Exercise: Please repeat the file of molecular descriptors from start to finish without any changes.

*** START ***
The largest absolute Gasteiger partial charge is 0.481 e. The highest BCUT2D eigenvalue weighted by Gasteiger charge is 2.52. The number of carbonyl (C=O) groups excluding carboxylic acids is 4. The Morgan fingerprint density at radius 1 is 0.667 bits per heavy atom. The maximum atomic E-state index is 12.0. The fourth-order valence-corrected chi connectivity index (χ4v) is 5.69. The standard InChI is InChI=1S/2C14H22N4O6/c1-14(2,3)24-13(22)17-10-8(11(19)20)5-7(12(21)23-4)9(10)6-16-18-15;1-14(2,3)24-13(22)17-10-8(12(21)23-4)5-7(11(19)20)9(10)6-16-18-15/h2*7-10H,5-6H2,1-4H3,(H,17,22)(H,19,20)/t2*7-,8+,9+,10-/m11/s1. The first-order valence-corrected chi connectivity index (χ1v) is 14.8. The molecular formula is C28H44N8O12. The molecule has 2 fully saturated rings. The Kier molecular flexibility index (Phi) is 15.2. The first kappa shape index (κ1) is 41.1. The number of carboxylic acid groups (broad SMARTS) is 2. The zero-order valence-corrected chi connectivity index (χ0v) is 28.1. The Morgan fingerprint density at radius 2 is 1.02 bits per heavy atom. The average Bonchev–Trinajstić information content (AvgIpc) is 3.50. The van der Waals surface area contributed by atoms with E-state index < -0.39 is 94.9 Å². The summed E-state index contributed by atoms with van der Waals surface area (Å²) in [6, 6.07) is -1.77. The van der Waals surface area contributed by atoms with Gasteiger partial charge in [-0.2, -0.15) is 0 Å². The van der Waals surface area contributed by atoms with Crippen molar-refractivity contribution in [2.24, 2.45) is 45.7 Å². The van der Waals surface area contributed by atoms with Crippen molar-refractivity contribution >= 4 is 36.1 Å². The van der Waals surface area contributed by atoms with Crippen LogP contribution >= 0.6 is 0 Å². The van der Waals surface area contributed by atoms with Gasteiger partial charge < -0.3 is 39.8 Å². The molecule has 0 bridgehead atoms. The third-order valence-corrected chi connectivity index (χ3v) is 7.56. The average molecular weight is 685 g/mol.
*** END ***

The largest absolute Gasteiger partial charge is 0.481 e. The highest BCUT2D eigenvalue weighted by Gasteiger charge is 2.52. The number of carbonyl (C=O) groups excluding carboxylic acids is 4. The Morgan fingerprint density at radius 1 is 0.667 bits per heavy atom. The maximum atomic E-state index is 12.0. The fourth-order valence-corrected chi connectivity index (χ4v) is 5.69. The standard InChI is InChI=1S/2C14H22N4O6/c1-14(2,3)24-13(22)17-10-8(11(19)20)5-7(12(21)23-4)9(10)6-16-18-15;1-14(2,3)24-13(22)17-10-8(12(21)23-4)5-7(11(19)20)9(10)6-16-18-15/h2*7-10H,5-6H2,1-4H3,(H,17,22)(H,19,20)/t2*7-,8+,9+,10-/m11/s1. The first-order valence-corrected chi connectivity index (χ1v) is 14.8. The molecular formula is C28H44N8O12. The molecule has 2 fully saturated rings. The Kier molecular flexibility index (Phi) is 15.2. The first kappa shape index (κ1) is 41.1. The number of carboxylic acid groups (broad SMARTS) is 2. The zero-order valence-corrected chi connectivity index (χ0v) is 28.1. The Morgan fingerprint density at radius 2 is 1.02 bits per heavy atom. The average Bonchev–Trinajstić information content (AvgIpc) is 3.50. The van der Waals surface area contributed by atoms with E-state index < -0.39 is 94.9 Å². The summed E-state index contributed by atoms with van der Waals surface area (Å²) in [6, 6.07) is -1.77. The van der Waals surface area contributed by atoms with Gasteiger partial charge in [-0.2, -0.15) is 0 Å². The van der Waals surface area contributed by atoms with Crippen molar-refractivity contribution in [2.24, 2.45) is 45.7 Å². The van der Waals surface area contributed by atoms with Crippen molar-refractivity contribution >= 4 is 36.1 Å². The van der Waals surface area contributed by atoms with Crippen LogP contribution >= 0.6 is 0 Å². The van der Waals surface area contributed by atoms with Gasteiger partial charge < -0.3 is 39.8 Å². The molecule has 0 bridgehead atoms. The third-order valence-corrected chi connectivity index (χ3v) is 7.56. The average molecular weight is 685 g/mol.